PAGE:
What a melting pot this country really is – past and present; people and places; seemingly fleeting, but unknowingly permanent, at least until the wheel turns again.
South African Jazz Classic Armitage Road makes all these connections, and endures. The only surviving member of this special band is bass player Ernest Shololo Mothle who played with Chris McGregor’s Brotherhood of Breath throughout the 1980s. Ernest is back in South Africa. ElectricJive is thrilled to hear how happy Ernest was to get a copy of the musical Phiri that Tony McGregor downloaded from this site. Ernest had apparently not heard Phiri since he went into exile shortly after recording it in 1972. Thank you Ernest for all your great music!
In comments to the previous short-lasting posting of this recording on Matsuli, Siemon Allen pointed out the clear visual reference to the Beatles’ album Abbey Road. “What I like about the cover is that when juxtaposed with "Abbey Road" it becomes a critique of the social conditions in South Africa at that time without overtly mentioning Apartheid and running the risk of being banned. Certainly showing Cyril Magubane (who was struck with polio) crossing the road in his wheelchair amplifies the difference between the world of Armitage Road and that of Abbey Road."
This is what else the Matsuli post had to say: The group was put together by saxophonist Henry Sithole who started out playing jazz with Dalton Khanyile's Keynotes in 1964 before playing in Gibson Kente's musical Sikalo; thereafter with Almon's Jazz 8 and Mackay Davashe's Jazz Dazzlers. In 1969 Henry recruited Ernest Mothle on bass, Nelson Magwaza on drums, Cyril Magubane on guitar and his brother Stanley on tenor for the Heshoo Beshoo Group.
Heshoo Beshoo means moving forward with force. On so many levels this recording is a strong statement of self determination, creativity and freedom in the midst of the brutual subjugation of black South Africans by the Apartheid government. The LP had a limited release in South Africa as well as a subsequent release in France.
In 1971 Henry and Stanley were approached by guitarist Adolphus "Bunny" Luthuli to get a band together to compete in the Alco Best Band Competition at Jabulani Stadium in April 1971. Bunny had played with Henry in Almon's Jazz 8. This approach was the genesis of South Africa's greatest soul jazz band The Drive comprising the Sithole brothers Henry, Danny and Stanley, Bunny Luthuli, Mike Makhalemele, Lucky Mbatha, Nelson Magwaza and Anthony Saoli.
The Drive won the Alco competition and stayed together touring throughout Southern Africa. In 1972 they won best band at the PINA CULO festival in Umgababa in September 1972. The band unfortunately suffered a tragedy in May 1977 when Bunny Luthuli and Henry Sithole were killed outright in a car accident in the Tzaneen area of Nothern Transvaal.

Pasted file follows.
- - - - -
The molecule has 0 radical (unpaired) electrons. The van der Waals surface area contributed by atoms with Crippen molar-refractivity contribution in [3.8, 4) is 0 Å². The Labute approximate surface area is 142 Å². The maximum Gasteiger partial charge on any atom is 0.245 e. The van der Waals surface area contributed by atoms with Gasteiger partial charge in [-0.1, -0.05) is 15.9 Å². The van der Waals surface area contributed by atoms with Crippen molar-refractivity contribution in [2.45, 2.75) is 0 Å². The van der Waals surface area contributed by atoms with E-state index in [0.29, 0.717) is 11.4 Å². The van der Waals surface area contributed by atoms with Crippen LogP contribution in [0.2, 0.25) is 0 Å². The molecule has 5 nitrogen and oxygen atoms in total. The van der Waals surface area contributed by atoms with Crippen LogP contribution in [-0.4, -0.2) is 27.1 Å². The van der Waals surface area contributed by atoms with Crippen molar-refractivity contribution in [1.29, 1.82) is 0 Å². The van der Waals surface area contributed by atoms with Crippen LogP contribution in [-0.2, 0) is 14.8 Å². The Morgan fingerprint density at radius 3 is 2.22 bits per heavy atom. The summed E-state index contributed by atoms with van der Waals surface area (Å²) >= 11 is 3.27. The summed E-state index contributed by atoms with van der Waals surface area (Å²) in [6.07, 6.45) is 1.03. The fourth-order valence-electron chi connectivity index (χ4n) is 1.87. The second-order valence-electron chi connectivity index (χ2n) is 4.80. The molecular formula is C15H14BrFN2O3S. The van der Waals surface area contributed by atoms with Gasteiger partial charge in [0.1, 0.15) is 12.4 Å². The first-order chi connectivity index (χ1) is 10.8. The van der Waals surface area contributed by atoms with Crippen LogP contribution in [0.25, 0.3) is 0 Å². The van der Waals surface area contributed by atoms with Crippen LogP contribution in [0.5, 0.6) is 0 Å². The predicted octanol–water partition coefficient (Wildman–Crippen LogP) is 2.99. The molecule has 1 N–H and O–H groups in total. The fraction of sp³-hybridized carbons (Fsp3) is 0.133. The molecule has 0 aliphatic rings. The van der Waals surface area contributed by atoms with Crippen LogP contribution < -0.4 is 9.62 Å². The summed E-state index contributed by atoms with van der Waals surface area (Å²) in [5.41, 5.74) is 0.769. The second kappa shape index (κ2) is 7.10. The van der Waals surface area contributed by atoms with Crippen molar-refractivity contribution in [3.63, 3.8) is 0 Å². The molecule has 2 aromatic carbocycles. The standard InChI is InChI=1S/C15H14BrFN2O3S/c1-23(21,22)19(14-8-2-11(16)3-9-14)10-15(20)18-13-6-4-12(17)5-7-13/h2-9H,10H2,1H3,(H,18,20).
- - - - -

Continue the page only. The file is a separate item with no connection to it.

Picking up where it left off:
Today Nelson Magwaza and Ernest Mothle are both musicians who command serious respect for their contribution to the rich tapestry of South African Jazz and popular music. The old slogan the struggle for jazz - jazz for the struggle rings true once more; only today this struggle is as much about memory as it is about change.
This album was an ear opener for me.
It's apparent that the influences on the Heshoo Beshoos ranges from the most traditional African jazz to the American avant garde. Only in their music have I heard the two extremes merge into such a swinging synthesis. Roughly translated from the inter-tribal lingo of the African townships, Heshoo Beshoo means 'going by force'. It's a name 'these five guys obviously take to heart.
The most avant garde influence on this group is 28-year old Henry Sithole. Ten years ago he was playing penny whistle in Durban, and left for the greater musical opportunities in Johannesburg. Now he plays alto in a way that shows he's keeping up with developments in the States, while still retaining his African roots. Tenor-playing brother Stanley, 24, also graduated from penny whistle.
Guitarist Cyril Magubane, 24, is the group's composing genius and arranger. He wrote everything on the album, except for Henry Sithole's 'Wait and See'. In 1949 Cyril was stricken with polio from the waist down. You might expect such an experience to add a bitter edge to his music. Far from it. Cyril's solos are the most mellow in the group. He too is an ex-Durbanite who finds greater jazz freedom in Johannesburg.
The group owes most of its powerhouse drive to Ernest Mothle and Nelson Magwaza. Ernest, 28, provides a rich, steady pulse. He comes from Pretoria, and arrived to stay in the Golden City in 1964. The bouyant beat of Nelson used to be heard in Durban until he joined the group in 1969.
Armitage Road is named after Cyril's address in Orlando. The melody stretched over a persistent, hypnotic rhythm, is one of those things you can't get out of your mind. Henry's solo is a delight, full of singing tones and stratospheric cries. Stanley shows a lot of Coltrane in his blowing. And Cyril's solo is soulful and serene.
Wait and see is a simple melody, sparked off by Nelson's drumming and erupting into a blazing outburst from Henry.
Amabutho means warriors. In this case they seem to be peaceful but proud. Cyril has a fine solo, sped along by the strong propulsive rhythm. Henry wails jubilantly; and Stanley rounds off the performance in a gutsy groove.
Lazy Bones is a warm, happy melody with a strong traditional feeling. The loping rhythm acts as a springboard for strong solos from Henry and Stanley, then Cyril gets back to his roots in a traditional African way.
Emakhaya means 'Back home in the bush', and it's obviously where Cyril feels completely at ease. He leads in to the simple melody, steps aside for a rousing performance from Stanley, and then settles down to a strong, intense solo. Finally, on comes Henry, strutting and swaggering to a happy conclusion.
2. Wait and See
5. Lazy Bones